Top Energy ETFs Of 2016

Top Energy ETFs Of 2016

These ETFs performed the best in a comeback year for oil.

sumit
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Senior ETF Analyst
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Reviewed by: Sumit Roy
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Edited by: Sumit Roy

By all accounts, it's been a good year for energy. After 1 1/2 years of steep declines, oil and natural gas prices made a surprising comeback in 2016, ending one of the most devastating downturns ever for energy commodities.

On a year-to-date basis, front-month WTI crude oil futures contracts gained more than 21% to last trade at $45/barrel, while front-month Henry Hub natural gas contracts rose by nearly 14% to last trade at $2.61/mmbtu.

In the context of these bullish price movements, it's hard to imagine that any energy-related exchange-traded funds could be down this year, but there are actually 30 such ETFs in the red for 2016. Among those are the United States Oil Fund (USO), down 7.6%; the United States Natural Gas Fund (UNG), down 17.9%; and the VelocityShares 3x Long Crude Oil ETN (UWTI), down 52%.

The declines in these ETFs are a stark reminder to investors about the perils of contango (along with the perils of daily rebalancing in the case of UWTI) and why it's impossible to capture the spot returns for energy commodities.

Runaway Coal Prices Boost KOL

Aside from those losers, there were plenty of energy-related ETFs that performed well this year. Most of those ETFs hold energy stocks, which have been a much better bet than ETFs that hold commodity futures.

The VanEck Vectors Coal ETF (KOL) is one of those outperformers. As well as oil and natural gas prices have done this year, it's nothing compared to coal. Global prices for metallurgical coal (used to make steel) have tripled, while prices for thermal coal (used to generate electricity) have doubled.

 

 

The story of this year's coal surge is ironic. In an effort to reduce the glut of coal, increase prices and bail out indebted Chinese coal miners, the government of China ordered cutbacks in production.

However, those cutbacks have proven to be much more severe than expected, prompting a rally in coal prices beyond what anyone had imagined. Now China is reversing course and determining how to bring prices back down without harming the country's struggling coal industry.

With its basket of global coal mining stocks, KOL—which already surged 116.5% this year―is well-positioned to benefit from any further gains in coal prices. However, if China backtracks on its policy of propping up coal prices, the ETF could get hit.

Energy Infrastructure ETFs Buoyed By Stable Production

Aside from KOL, most of the top-performing energy ETFs of 2016 are infrastructure funds, including those that hold MLPs. At the top of this heap is the Tortoise North American Pipeline Fund (TPYP), up 31.9%.

Energy infrastructure ETFs such as TPYP have bounced back this year amid signs of stabilization in U.S. crude oil production following a steep decline in the year ending in June. Cash flows for many infrastructure companies, such as those that build and operate pipelines, are largely dictated by the volume of oil and natural gas that flow through their systems. If U.S. oil output rises, that's a boon for these companies and the ETFs that hold their stocks.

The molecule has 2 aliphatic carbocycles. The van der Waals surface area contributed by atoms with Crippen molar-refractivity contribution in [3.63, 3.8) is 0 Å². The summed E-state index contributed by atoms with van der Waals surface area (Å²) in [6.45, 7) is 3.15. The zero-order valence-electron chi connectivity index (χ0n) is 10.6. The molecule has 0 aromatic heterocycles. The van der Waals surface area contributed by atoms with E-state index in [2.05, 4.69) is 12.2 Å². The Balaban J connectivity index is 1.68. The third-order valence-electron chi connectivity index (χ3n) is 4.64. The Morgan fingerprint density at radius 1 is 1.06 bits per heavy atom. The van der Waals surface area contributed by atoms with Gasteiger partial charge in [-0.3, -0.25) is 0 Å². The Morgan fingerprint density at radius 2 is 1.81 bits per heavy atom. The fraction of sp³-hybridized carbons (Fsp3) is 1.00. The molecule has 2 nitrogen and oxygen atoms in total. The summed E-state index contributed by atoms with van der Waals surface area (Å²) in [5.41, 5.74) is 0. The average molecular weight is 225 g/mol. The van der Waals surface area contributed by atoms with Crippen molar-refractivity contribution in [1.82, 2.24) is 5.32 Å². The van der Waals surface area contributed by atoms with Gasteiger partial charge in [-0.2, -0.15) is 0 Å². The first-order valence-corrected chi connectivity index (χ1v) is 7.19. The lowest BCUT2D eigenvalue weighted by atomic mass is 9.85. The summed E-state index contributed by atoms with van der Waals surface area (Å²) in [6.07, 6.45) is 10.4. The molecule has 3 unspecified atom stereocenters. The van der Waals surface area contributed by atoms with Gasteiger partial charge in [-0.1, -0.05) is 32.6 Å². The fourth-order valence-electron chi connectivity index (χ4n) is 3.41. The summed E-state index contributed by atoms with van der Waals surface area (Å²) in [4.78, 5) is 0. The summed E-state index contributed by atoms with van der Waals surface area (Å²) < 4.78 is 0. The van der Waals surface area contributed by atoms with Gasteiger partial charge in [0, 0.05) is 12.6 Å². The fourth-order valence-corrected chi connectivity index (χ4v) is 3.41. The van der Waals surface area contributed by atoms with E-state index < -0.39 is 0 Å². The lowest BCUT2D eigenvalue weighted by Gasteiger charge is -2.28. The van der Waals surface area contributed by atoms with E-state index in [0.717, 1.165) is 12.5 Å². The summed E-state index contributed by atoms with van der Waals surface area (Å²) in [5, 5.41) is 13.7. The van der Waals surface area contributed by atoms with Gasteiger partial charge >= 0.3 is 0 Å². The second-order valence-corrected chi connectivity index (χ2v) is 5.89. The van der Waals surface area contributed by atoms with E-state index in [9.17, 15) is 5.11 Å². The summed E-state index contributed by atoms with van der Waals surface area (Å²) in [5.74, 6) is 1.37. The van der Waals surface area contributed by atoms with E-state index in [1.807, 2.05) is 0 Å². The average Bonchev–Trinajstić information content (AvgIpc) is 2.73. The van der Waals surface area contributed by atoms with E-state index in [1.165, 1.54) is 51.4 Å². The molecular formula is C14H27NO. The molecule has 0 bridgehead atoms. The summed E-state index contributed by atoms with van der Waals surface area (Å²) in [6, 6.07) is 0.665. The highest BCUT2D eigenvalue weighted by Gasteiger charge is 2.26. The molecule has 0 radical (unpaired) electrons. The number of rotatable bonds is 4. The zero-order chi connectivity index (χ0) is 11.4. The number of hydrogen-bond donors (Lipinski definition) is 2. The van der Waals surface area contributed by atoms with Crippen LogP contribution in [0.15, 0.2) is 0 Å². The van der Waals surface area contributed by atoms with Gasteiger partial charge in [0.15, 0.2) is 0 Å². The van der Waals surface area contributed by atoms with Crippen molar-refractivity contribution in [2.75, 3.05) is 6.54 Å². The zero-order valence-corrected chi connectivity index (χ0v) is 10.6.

TPYP is one of a handful of energy infrastructure products structured as a 40 Act fund, which limits its MLP exposure to 25%. The others include the Alerian Energy Infrastructure ETF (ENFR), the Global X MLP & Energy Infrastructure ETF (MLPX) and the First Trust North American Energy Infrastructure Fund (EMLP)―all up more than 23% on the year.

 

FRAK To Benefit From Resumption Of Oil Boom

Rounding out the top 10 energy ETFs list are the Guggenheim Canadian Energy Income ETF (ENY), up 28.1%; the VanEck Vectors Unconventional Oil & Gas ETF (FRAK), up 24.9%; and the Guggenheim S&P 500 Equal Weight Energy ETF (RYE), up 22.4%.

 

 

ENY targets the Canadian energy industry, and in turn, has benefited from a modest rebound in the Canadian dollar against the U.S. dollar this year.

FRAK holds a basket of stocks focused on unconventional oil and gas, primarily U.S. shale drillers that stand to benefit if the country's oil boom resumes in the future.

 

TickerFundYTD
Return
(%)
KOL VanEck Vectors Coal ETF121.76
TPYP Tortoise North American Pipeline Fund33.09
ENFR Alerian Energy Infrastructure ETF31.94
ENY Guggenheim Canadian Energy Income ETF27.71
MLPX Global X MLP & Energy Infrastructure ETF29.16
FRAK VanEck Vectors Unconventional Oil & Gas ETF27.94
EMLP First Trust North American Energy Infrastructure Fund23.74
ATMP Barclays ETN+ Select MLP ETN27.67
RYE Guggenheim S&P 500 Equal Weight Energy ETF25.80
PUW PowerShares WilderHill Progressive Energy Portfolio22.51

 

Contact Sumit Roy at [email protected]

 

Sumit Roy is the senior ETF analyst for etf.com, where he has worked for 13 years. He creates a variety of content for the platform, including news articles, analysis pieces, videos and podcasts.

Before joining etf.com, Sumit was the managing editor and commodities analyst for Hard Assets Investor. In those roles, he was responsible for most of the operations of HAI, a website dedicated to education about commodities investing.

Though he still closely follows the commodities beat, Sumit covers a much broader assortment of topics for etf.com, with a particular focus on stock and bond exchange-traded funds.

He is the host of etf.com’s Talk ETFs, a popular video series that features weekly interviews with thought leaders in the ETF industry. Sumit is also co-host of Exchange Traded Fridays, etf.com’s weekly podcast series.

He lives in the San Francisco Bay Area, where he enjoys climbing the city’s steep hills, playing chess and snowboarding in Lake Tahoe.